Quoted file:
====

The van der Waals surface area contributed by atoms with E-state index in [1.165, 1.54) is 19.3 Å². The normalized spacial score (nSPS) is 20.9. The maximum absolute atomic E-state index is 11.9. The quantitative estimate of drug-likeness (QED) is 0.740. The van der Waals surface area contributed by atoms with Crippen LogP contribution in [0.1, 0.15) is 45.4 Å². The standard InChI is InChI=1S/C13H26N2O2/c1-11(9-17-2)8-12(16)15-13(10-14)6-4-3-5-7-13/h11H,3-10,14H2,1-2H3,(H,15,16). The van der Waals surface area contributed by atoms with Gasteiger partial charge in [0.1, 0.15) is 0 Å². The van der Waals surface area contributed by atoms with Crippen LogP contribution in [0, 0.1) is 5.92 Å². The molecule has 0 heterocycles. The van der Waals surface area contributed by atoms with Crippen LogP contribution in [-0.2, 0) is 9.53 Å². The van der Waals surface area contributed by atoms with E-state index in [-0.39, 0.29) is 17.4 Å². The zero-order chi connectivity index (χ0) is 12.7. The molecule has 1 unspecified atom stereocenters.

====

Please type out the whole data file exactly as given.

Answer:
The van der Waals surface area contributed by atoms with E-state index in [1.165, 1.54) is 19.3 Å². The normalized spacial score (nSPS) is 20.9. The maximum absolute atomic E-state index is 11.9. The quantitative estimate of drug-likeness (QED) is 0.740. The van der Waals surface area contributed by atoms with Crippen LogP contribution in [0.1, 0.15) is 45.4 Å². The standard InChI is InChI=1S/C13H26N2O2/c1-11(9-17-2)8-12(16)15-13(10-14)6-4-3-5-7-13/h11H,3-10,14H2,1-2H3,(H,15,16). The van der Waals surface area contributed by atoms with Gasteiger partial charge in [0.1, 0.15) is 0 Å². The van der Waals surface area contributed by atoms with Crippen LogP contribution in [0, 0.1) is 5.92 Å². The molecule has 0 heterocycles. The van der Waals surface area contributed by atoms with Crippen LogP contribution in [-0.2, 0) is 9.53 Å². The van der Waals surface area contributed by atoms with E-state index in [-0.39, 0.29) is 17.4 Å². The zero-order chi connectivity index (χ0) is 12.7. The molecule has 1 unspecified atom stereocenters.